“As a global luxury group, we are conscious of the influence exerted on younger generations in particular by the images produced by our Houses,” Kering CEO Fran?ois-Henri Pinault said in a statement sent to Fortune. “We believe that we have a responsibility to put forward the best possible practices in the luxury sector and we hope to create a movement that will encourage others to follow suit.”

However, two days after the Wednesday announcement, rival global luxury group LVMH–which owns Louis Vuitton, Christian Dior, Celine, and Givenchy– told Women’s Wear Daily they disagreed.

“We will not be following suit,” said Antoine Arnault, head of LVMH communication and image, as well as CEO of Berluti and chairman of Loro Piana.

The fashion competitors haven’t always been at odds when it comes to standardized protection for working models.

LVMH and Kering in 2017 signed a joint charter pledging to use only models ages 16 and up to represent adults, and mandating those underage models only work from 10 a.m. to 6 p.m. and have a chaperone at all times. The charter also requires casting agencies to provide female models who were over a U.S. size 4 and male models over a U.S. size 6.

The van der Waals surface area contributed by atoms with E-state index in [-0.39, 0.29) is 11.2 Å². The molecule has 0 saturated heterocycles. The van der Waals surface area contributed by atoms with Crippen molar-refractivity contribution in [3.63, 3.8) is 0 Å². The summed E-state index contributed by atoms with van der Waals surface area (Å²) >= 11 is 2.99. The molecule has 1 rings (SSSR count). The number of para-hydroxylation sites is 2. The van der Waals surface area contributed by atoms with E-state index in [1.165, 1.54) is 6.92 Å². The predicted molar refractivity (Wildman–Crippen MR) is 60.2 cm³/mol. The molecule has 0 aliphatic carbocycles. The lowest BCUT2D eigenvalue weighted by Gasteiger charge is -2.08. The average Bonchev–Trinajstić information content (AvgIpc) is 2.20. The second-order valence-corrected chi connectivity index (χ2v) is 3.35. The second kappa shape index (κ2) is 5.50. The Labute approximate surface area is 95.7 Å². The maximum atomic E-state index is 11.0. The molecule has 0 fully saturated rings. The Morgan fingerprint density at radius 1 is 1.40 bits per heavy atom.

While LVMH doesn’t see a need to bar 16-year-old models from work, Kering now disagrees.

As Marie-Claire Daveu, chief sustainability officer and head of international institutional affairs, said in Kering’s statement, “In our view, the physiological and psychological maturity of models aged over 18 seems more appropriate to the rhythm and demands that are involved in this profession.”

Some industry advocacy groups don’t think Kering’s ban goes far enough.

The Model Alliance tweeted: the pledge “will amount to little more than lip service” if it doesn’t take more explicit action against the unhealthy pressure for models to maintain an unhealthy “adolescent physique.”

The organization also expressed its dismay the “limited pledge” didn’t touch on dangers models of all ages face “such as sexual harassment and assault, pressures to fit into tiny samples, late, and nonpayment, and the lack of an independent complaint mechanism to resolve complaints.”

For several years, conditions under which models work, as well as requirements for their profession, have been scrutinized. In 2015, France banned hiring ultra skinny models.